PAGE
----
Limerickman found with ‘fatal’ knife in city

Anne Sheridan


Anne Sheridan

A MAN who denied possession of a potentially “fatal” weapon could have his two-year suspended prison sentence re-activated by Limerick Circuit Court.

A MAN who denied possession of a potentially “fatal” weapon could have his two-year suspended prison sentence re-activated by Limerick Circuit Court.

Martin Clancy, 40, with an address at Hartstonge Street, was convicted at Limerick District Court of possession of an offensive weapon when he was caught by Garda Kevin Goff, Henry Street station, at 3.20am on Lower Hartstonge Street, on July 20 last.

In June last he received a two-year sentence for a drugs charge dating back to April 2009. The sentence was suspended for two years on the condition that he be of good behaviour.

Garda Goff said the defendant was holding the knife in his right hand, where it was partially concealed, when he passed by in a garda patrol car.

The court heard when Clancy saw Garda Goff he ran across the street and threw it into the basement of a Georgian building.

“You can’t prove I’ve a knife,” he said to Garda Goff, after he was apprehended.

After his arrest and caution, he offered no explanation about why he was in possession of the knife.

Clancy gave his address as Henry Street, not Hartstonge Street, but claimed he was confused as he had recently changed his address, and was under the influence of strong medication at the time due to a slipped disc.

He said he had to move from Henry Street due to a fire in the building two weeks previously, and was still suffering from the effects of smoke inhalation.

Gardai, however, said the reasons for not giving his correct address “were rather more nefarious”.

“Officer, no, not at all. I went down the next day [to Henry Street station] and rectified everything,” he said. There was no record to support this.

In the witness box, he claimed he was awoken by his friends, who heard a dispute outside, with people removing parts of the railings.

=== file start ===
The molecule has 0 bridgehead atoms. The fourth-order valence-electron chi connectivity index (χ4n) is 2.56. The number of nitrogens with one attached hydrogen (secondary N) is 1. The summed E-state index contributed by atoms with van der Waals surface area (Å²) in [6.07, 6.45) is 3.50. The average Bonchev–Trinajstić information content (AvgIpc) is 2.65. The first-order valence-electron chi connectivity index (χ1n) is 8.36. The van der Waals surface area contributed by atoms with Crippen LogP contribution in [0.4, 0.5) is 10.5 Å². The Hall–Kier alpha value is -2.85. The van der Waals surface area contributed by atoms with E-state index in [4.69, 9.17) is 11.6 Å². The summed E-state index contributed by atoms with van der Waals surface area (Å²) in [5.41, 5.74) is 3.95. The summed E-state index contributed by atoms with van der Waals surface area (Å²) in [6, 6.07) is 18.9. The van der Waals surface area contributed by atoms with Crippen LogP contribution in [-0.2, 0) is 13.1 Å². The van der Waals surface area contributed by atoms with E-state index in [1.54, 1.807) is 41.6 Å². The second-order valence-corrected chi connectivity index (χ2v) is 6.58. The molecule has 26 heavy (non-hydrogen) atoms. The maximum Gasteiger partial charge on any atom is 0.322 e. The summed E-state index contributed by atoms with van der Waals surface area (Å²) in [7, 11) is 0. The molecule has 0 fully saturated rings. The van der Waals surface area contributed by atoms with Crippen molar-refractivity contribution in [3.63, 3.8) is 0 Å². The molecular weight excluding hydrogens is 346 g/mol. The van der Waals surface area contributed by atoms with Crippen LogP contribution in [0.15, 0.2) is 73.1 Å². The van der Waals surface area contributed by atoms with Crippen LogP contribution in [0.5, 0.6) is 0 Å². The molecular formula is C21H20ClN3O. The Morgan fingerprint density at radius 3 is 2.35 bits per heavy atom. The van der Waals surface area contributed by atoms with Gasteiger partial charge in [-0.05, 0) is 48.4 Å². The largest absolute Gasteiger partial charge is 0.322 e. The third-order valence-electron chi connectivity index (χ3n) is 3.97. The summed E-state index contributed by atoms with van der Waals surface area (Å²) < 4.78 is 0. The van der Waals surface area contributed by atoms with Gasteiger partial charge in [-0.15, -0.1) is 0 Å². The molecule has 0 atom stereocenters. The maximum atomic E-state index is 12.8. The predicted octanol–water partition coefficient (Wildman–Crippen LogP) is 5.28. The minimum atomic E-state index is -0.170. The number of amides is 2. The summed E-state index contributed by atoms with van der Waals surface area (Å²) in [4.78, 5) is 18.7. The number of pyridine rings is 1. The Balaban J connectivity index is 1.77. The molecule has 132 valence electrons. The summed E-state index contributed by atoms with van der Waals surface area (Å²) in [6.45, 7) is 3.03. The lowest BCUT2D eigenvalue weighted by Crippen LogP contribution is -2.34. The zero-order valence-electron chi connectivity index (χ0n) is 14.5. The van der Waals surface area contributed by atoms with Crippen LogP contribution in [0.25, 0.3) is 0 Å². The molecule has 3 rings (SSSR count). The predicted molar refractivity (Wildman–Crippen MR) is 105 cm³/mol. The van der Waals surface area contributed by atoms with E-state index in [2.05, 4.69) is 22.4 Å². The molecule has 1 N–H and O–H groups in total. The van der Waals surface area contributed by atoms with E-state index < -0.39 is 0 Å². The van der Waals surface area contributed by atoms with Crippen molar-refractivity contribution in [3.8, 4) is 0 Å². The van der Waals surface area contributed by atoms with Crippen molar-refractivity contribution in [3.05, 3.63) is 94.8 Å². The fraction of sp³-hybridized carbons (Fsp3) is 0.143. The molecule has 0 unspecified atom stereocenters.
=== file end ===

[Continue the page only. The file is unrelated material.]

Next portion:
He said this had been done twice previously, and he feared parts of the railings could be used as weapons against people.

He claimed that nearly an hour later he went up to fix the railings, after his friend checked to make sure the disputing parties were gone, and then he saw the knife on the road.

“There was no way I was leaving that on the street. It was a dangerous looking object,” he said.

Inspector Seamus Ruane said the defendant was putting in “a good Samaritan type effort” in the witness box, and asked why the same version of events wasn’t given to gardai on the night.

“I never saw that knife before in my life,” he replied.

He admitted that he “panicked” when he saw gardai, with Insp Ruane replying: “That’s the only word of truth you’ve told.”

A friend who was drinking with Clancy on the day also testified. He said he had been drinking in the flat since 12 noon, “watched a few horses, backed a few horses”, fell asleep and started drinking again.

“And you’re telling me you’ve a clear recollection of the events the night before,” asked the Insp.

Solicitor John Herbert said his client was “no stranger to gardai” and agreed that the “circumstances were not exactly normal”.

However, he said his client’s actions were plausible nonetheless, and called for the charge to be dismissed.

The defendant has five previous convictions, for possession of drugs, possession of a knife and a flick knife, and being threatening and abusive.

Gardai ordered that the weapon be destroyed, and Judge Angela Ni Chonduin remanded the matter back to the Circuit Court.